Pure music it has been called,
a drama, an unfolding destiny;
a heart-beat began to thunder then
as they both were urged to reveal
some inner music of the spheres.
Filled with eagerness
to unburden their souls,
explore some inner fragrance
they felt impelled to impart.
The beat, the rhythm, had begun,
whelling-up from deep
in some mysterious realm.
into beauty, harmony,
serenity, lofty thoughts,
heroic virtues, advancing
stealthily and exultantly
and, finally, into......
a smooth song of pure joy.1
1 The essential thing for the listener of Beethoven's symphonies, according to Joseph Hoachim, is "a working-out, a development, a feeling-through, a connection with the heart." This is also true for the Baha'i student in his approach to Shaykh Ahmad.
13 August 2001
The poet’s eye, in a fine frenzy rolling,
Doth glance from heaven to earth,
from earth to heaven;
And, as imagination bodies forth
The forms of things unknown, the poet’s pen
Turns them to shape, and gives to airy nothing
A local habitation and a name.
-Shakespeare, A Midsummer Night’s Dream
We had lots of these: east, west,
north, south--along the coast---
the Batavia in 1629, the Orpheus 1863,
grounded on the unseen, unknown,
storms, waves to drown the best of sailors--
out for adventure, experience,
good old human greed. Way back then
for hundreds of years, men, wrecked
on this enormous island continent and others.
Now, in different ways, a different conquest
tests the human brain and heart
to breaking point with such complexity,
to stagger the finest brains, intuiters,
in this brontisaurissmus society,
leaving millions strung out, wrung out,
endlessly sorting the flotsam and jetsam
of a crazy world that has been daignosed
a million times by a million men
in this bewildered, agonized
and seemingly helpless world,
as the tempest blows: unprecedented,
unpredictable--but unimaginably glorious
in its ultimate consequences, as it scowers
the face of the earth and harrows up
the souls of its inhabitants.
Often seductive, unobtrusive, cancerous even,
it blows into the very sinews of our hearts
and we call it a summer breeze; our vessels
never really sail on the Ancient Sea,
never really search for gold, new lands,
or some unknown place far from home
with an excitement that would thrill
our hearts to the uttermost: for the deluge,
folks, the deluge insinuates itself
unbeknownst over centuries, decades,
years and we don’t know where we are
or where we’ve been and-going nowhere-
we sink to the bottom of the sea
drowned in an ocean of misbelief,
skepticism, cynicism and so many isms
that will one day be wasms
while our rafters rot and swell
with barnacles from here to eternity.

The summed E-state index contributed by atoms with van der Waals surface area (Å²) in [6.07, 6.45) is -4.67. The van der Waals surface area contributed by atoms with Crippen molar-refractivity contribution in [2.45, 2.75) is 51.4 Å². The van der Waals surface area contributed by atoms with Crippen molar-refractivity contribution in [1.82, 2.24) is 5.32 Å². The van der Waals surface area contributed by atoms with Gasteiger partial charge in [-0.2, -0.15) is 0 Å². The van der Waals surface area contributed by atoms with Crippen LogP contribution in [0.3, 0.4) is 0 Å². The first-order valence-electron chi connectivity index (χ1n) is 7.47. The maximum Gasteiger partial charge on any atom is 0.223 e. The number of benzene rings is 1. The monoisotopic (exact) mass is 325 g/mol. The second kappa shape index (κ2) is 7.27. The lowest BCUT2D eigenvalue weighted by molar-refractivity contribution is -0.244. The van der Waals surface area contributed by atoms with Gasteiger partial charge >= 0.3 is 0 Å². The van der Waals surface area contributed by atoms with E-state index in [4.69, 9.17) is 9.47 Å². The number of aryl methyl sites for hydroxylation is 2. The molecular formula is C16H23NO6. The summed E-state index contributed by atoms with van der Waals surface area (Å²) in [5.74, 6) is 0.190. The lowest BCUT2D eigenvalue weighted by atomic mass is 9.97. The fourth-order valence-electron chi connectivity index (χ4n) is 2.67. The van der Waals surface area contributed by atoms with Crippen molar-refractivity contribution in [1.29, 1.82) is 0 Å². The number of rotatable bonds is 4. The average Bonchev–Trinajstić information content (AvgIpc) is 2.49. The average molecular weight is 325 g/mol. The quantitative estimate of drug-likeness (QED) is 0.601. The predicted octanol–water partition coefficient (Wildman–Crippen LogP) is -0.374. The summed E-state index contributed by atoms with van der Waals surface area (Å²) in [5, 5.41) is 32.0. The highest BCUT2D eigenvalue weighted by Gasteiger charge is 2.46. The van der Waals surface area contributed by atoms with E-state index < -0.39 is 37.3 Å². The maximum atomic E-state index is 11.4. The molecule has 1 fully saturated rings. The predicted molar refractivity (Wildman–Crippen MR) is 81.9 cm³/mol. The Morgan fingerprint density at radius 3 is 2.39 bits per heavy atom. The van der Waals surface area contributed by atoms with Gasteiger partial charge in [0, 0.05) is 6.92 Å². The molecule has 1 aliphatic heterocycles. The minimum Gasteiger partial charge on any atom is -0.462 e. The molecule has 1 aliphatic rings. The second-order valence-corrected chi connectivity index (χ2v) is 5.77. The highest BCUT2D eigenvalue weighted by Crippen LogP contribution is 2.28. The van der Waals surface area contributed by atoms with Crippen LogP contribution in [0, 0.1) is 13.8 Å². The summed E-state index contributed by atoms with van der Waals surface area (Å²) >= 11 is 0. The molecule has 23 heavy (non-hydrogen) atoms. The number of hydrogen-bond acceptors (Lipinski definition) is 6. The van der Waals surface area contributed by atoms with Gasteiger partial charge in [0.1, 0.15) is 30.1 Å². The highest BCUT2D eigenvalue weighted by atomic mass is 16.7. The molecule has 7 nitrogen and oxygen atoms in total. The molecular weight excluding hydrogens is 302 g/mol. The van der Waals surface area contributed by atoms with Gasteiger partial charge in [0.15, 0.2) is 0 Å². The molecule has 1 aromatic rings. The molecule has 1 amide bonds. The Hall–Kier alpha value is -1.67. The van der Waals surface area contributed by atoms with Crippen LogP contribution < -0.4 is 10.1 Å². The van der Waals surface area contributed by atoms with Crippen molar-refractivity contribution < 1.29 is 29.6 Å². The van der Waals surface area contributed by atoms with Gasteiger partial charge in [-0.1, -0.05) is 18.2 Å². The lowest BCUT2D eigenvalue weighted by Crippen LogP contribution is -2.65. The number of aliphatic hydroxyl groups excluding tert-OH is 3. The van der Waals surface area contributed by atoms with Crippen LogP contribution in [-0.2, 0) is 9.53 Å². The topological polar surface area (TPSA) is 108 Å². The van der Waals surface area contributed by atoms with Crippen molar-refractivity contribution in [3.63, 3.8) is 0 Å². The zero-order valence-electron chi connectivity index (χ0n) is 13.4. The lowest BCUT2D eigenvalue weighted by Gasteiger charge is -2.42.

1 October 1995
THIS NECESSARY AND JOYOUS TOIL
But yield who will to their separation*
My object in living is to unite
My avocation and my vocation
As my two eyes make one in sight.
Only where love and need are one,
And the play is work for mortal stakes,
Is the deed ever really done
For heaven and the future’s sakes. -Robert Frost, "Two Tramps in Mud-Time", quoted in Explorations in Psychohistory, Robert Jay Lifton, Simon and Schuster, NY, 1974, p.130.
To play and work at what you love
and create some mysterious child-like
offspring, the result of serendipity and
pain, of intoxication and great fatigue,
you become what you do; this is what
you are. In the process you become a
performer in the lives of others cast
for parts you know not. Careful of the
Arch-flatterer and your natural vanity
you possess a necessary modesty and the
capacity to look within to find both nothingness
and your self-subsistent Lord. Will I ever overcome
that subtle craving to be appreciated? Will my contentment
ever be sufficient to end this necessary and joyous toil?
10 January 1996
* the separation of work and play.
THIS VIBRATION OF UTTERANCE
Each time the poet writes he names again the world anew, for he is alone and there is only silence, memory and a menacing external vacuity.-Octavio Paz, The Bow and the Lyre, University of Texas, Austin, 1956, p.159.
You can’t tell it all in the theatre of
life where a kindly tongue is the lode-
stone of the hearts of men and your
overburdened mind might weigh the
stage unduly, assault and disturb with
your hue and cry.1 Far better to write
with the ink of your heart on the tablet
of creation where another frontier of
ineffability defines more mysteriously
what can and can’t be said and your
mission is to attract that poetic force,
converting yourself into a high-tension
wire to discharge images and, thereby,
create a memory bank of words & silence.
31 December 1996
1‘Abdu’l-Baha makes an interesting statement on the sorts of subjects that are better
avoided in social settings, Secret of Divine Civilization, pp.56-58.
THE LONG CLIMB
The very concept of history has yet to be constructed. -Louis Althusser in The Althussserian Legacy, E. Ann Kaplan and Michael Sprinker, editors, Verso, London, 1993, p.97.
The old narratives are proving
distasteful, inadequate, vulnerable,
repudiated, like some change of fashion,
epochal shift, due to the intrusion of new
forms, questions and conceptual frameworks,
incommensurable philosophic or theoretic
perspectives and tapestries.
The resulting factionalism and fragmentation
calls out for a healing connectedness,
bringing the parts together in dialogue
out of which may come the disciplines,
the social sciences, of the twenty-first
century to help us all in the long climb
to the perfection of the human community.
5 October 1996
THAT WONDROUS SCORE